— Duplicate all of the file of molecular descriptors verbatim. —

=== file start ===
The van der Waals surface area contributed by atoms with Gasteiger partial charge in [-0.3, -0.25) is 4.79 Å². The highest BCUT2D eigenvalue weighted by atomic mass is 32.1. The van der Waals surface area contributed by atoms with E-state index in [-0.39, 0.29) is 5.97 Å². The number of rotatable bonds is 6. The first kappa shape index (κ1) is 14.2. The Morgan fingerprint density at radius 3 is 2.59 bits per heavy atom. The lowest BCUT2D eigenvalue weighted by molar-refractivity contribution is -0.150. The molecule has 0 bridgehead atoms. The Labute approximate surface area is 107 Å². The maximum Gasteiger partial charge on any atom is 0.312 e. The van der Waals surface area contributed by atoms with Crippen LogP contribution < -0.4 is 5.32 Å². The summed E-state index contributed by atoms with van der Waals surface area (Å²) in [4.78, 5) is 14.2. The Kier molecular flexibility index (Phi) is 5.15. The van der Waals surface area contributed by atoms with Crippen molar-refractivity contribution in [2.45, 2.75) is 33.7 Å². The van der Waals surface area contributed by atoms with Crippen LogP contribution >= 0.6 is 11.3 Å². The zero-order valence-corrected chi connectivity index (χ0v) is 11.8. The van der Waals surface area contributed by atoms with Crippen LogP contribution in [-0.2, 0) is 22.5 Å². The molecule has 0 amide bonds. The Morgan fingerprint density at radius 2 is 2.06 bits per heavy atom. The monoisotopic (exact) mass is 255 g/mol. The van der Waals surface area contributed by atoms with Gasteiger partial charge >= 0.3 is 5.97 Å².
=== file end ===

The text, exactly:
The van der Waals surface area contributed by atoms with Gasteiger partial charge in [-0.3, -0.25) is 4.79 Å². The highest BCUT2D eigenvalue weighted by atomic mass is 32.1. The van der Waals surface area contributed by atoms with E-state index in [-0.39, 0.29) is 5.97 Å². The number of rotatable bonds is 6. The first kappa shape index (κ1) is 14.2. The Morgan fingerprint density at radius 3 is 2.59 bits per heavy atom. The lowest BCUT2D eigenvalue weighted by molar-refractivity contribution is -0.150. The molecule has 0 bridgehead atoms. The Labute approximate surface area is 107 Å². The maximum Gasteiger partial charge on any atom is 0.312 e. The van der Waals surface area contributed by atoms with Crippen LogP contribution < -0.4 is 5.32 Å². The summed E-state index contributed by atoms with van der Waals surface area (Å²) in [4.78, 5) is 14.2. The Kier molecular flexibility index (Phi) is 5.15. The van der Waals surface area contributed by atoms with Crippen molar-refractivity contribution in [2.45, 2.75) is 33.7 Å². The van der Waals surface area contributed by atoms with Crippen LogP contribution >= 0.6 is 11.3 Å². The zero-order valence-corrected chi connectivity index (χ0v) is 11.8. The van der Waals surface area contributed by atoms with Crippen LogP contribution in [-0.2, 0) is 22.5 Å². The molecule has 0 amide bonds. The Morgan fingerprint density at radius 2 is 2.06 bits per heavy atom. The monoisotopic (exact) mass is 255 g/mol. The van der Waals surface area contributed by atoms with Gasteiger partial charge >= 0.3 is 5.97 Å².